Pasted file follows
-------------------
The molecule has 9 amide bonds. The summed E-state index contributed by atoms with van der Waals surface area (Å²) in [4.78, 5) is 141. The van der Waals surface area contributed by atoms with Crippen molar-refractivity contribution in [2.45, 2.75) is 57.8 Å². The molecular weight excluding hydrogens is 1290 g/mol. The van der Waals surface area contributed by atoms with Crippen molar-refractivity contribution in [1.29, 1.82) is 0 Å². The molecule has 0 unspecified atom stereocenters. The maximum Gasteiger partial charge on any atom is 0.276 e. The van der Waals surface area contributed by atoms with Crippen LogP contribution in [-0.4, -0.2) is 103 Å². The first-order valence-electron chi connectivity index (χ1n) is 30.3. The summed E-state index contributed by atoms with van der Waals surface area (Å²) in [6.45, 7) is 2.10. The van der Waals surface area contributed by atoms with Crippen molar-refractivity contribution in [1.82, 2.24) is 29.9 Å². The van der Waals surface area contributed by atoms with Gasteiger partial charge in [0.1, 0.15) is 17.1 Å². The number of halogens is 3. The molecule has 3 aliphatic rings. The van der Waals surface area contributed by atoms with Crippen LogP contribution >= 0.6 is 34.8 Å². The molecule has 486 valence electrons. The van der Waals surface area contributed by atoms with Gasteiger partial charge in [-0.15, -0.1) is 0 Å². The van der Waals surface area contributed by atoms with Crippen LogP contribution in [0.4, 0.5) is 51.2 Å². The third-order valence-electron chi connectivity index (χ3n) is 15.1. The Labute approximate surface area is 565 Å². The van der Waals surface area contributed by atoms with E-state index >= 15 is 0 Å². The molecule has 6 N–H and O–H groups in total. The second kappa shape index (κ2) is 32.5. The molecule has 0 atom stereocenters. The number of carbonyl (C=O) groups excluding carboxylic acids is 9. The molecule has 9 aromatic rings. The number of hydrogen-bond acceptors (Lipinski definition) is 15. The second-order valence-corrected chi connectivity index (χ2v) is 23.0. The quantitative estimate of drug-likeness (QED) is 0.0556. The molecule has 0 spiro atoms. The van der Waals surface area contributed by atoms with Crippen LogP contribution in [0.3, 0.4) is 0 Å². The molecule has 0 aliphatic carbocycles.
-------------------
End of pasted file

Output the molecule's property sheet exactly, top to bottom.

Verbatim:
The molecule has 9 amide bonds. The summed E-state index contributed by atoms with van der Waals surface area (Å²) in [4.78, 5) is 141. The van der Waals surface area contributed by atoms with Crippen molar-refractivity contribution in [2.45, 2.75) is 57.8 Å². The molecular weight excluding hydrogens is 1290 g/mol. The van der Waals surface area contributed by atoms with Crippen molar-refractivity contribution in [1.29, 1.82) is 0 Å². The molecule has 0 unspecified atom stereocenters. The maximum Gasteiger partial charge on any atom is 0.276 e. The van der Waals surface area contributed by atoms with Crippen LogP contribution in [-0.4, -0.2) is 103 Å². The first-order valence-electron chi connectivity index (χ1n) is 30.3. The summed E-state index contributed by atoms with van der Waals surface area (Å²) in [6.45, 7) is 2.10. The van der Waals surface area contributed by atoms with Crippen molar-refractivity contribution in [1.82, 2.24) is 29.9 Å². The van der Waals surface area contributed by atoms with Gasteiger partial charge in [0.1, 0.15) is 17.1 Å². The number of halogens is 3. The molecule has 3 aliphatic rings. The van der Waals surface area contributed by atoms with Crippen LogP contribution >= 0.6 is 34.8 Å². The molecule has 486 valence electrons. The van der Waals surface area contributed by atoms with Gasteiger partial charge in [-0.15, -0.1) is 0 Å². The van der Waals surface area contributed by atoms with Crippen LogP contribution in [0.4, 0.5) is 51.2 Å². The third-order valence-electron chi connectivity index (χ3n) is 15.1. The Labute approximate surface area is 565 Å². The van der Waals surface area contributed by atoms with E-state index >= 15 is 0 Å². The molecule has 6 N–H and O–H groups in total. The second kappa shape index (κ2) is 32.5. The molecule has 0 atom stereocenters. The number of carbonyl (C=O) groups excluding carboxylic acids is 9. The molecule has 9 aromatic rings. The number of hydrogen-bond acceptors (Lipinski definition) is 15. The second-order valence-corrected chi connectivity index (χ2v) is 23.0. The quantitative estimate of drug-likeness (QED) is 0.0556. The molecule has 0 spiro atoms. The van der Waals surface area contributed by atoms with Crippen LogP contribution in [0.3, 0.4) is 0 Å². The molecule has 0 aliphatic carbocycles.